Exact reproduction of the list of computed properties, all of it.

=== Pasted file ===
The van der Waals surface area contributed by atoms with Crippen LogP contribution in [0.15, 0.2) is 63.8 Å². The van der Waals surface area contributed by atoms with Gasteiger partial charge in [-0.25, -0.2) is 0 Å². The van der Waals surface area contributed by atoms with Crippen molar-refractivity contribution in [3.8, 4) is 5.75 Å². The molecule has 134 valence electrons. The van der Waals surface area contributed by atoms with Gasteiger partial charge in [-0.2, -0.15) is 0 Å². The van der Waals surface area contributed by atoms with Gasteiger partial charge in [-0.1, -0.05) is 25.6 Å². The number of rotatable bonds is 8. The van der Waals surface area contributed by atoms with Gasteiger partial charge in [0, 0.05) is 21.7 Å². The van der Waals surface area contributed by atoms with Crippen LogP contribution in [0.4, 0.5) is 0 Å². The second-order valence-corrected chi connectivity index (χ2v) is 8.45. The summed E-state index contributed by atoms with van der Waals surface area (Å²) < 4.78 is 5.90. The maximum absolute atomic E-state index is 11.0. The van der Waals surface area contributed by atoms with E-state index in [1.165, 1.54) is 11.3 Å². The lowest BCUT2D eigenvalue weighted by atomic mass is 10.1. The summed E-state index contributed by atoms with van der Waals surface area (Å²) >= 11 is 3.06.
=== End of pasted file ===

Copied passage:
The van der Waals surface area contributed by atoms with Crippen LogP contribution in [0.15, 0.2) is 63.8 Å². The van der Waals surface area contributed by atoms with Gasteiger partial charge in [-0.25, -0.2) is 0 Å². The van der Waals surface area contributed by atoms with Crippen molar-refractivity contribution in [3.8, 4) is 5.75 Å². The molecule has 134 valence electrons. The van der Waals surface area contributed by atoms with Gasteiger partial charge in [-0.2, -0.15) is 0 Å². The van der Waals surface area contributed by atoms with Gasteiger partial charge in [-0.1, -0.05) is 25.6 Å². The number of rotatable bonds is 8. The van der Waals surface area contributed by atoms with Gasteiger partial charge in [0, 0.05) is 21.7 Å². The van der Waals surface area contributed by atoms with Crippen LogP contribution in [0.4, 0.5) is 0 Å². The second-order valence-corrected chi connectivity index (χ2v) is 8.45. The summed E-state index contributed by atoms with van der Waals surface area (Å²) < 4.78 is 5.90. The maximum absolute atomic E-state index is 11.0. The van der Waals surface area contributed by atoms with E-state index in [1.165, 1.54) is 11.3 Å². The lowest BCUT2D eigenvalue weighted by atomic mass is 10.1. The summed E-state index contributed by atoms with van der Waals surface area (Å²) >= 11 is 3.06.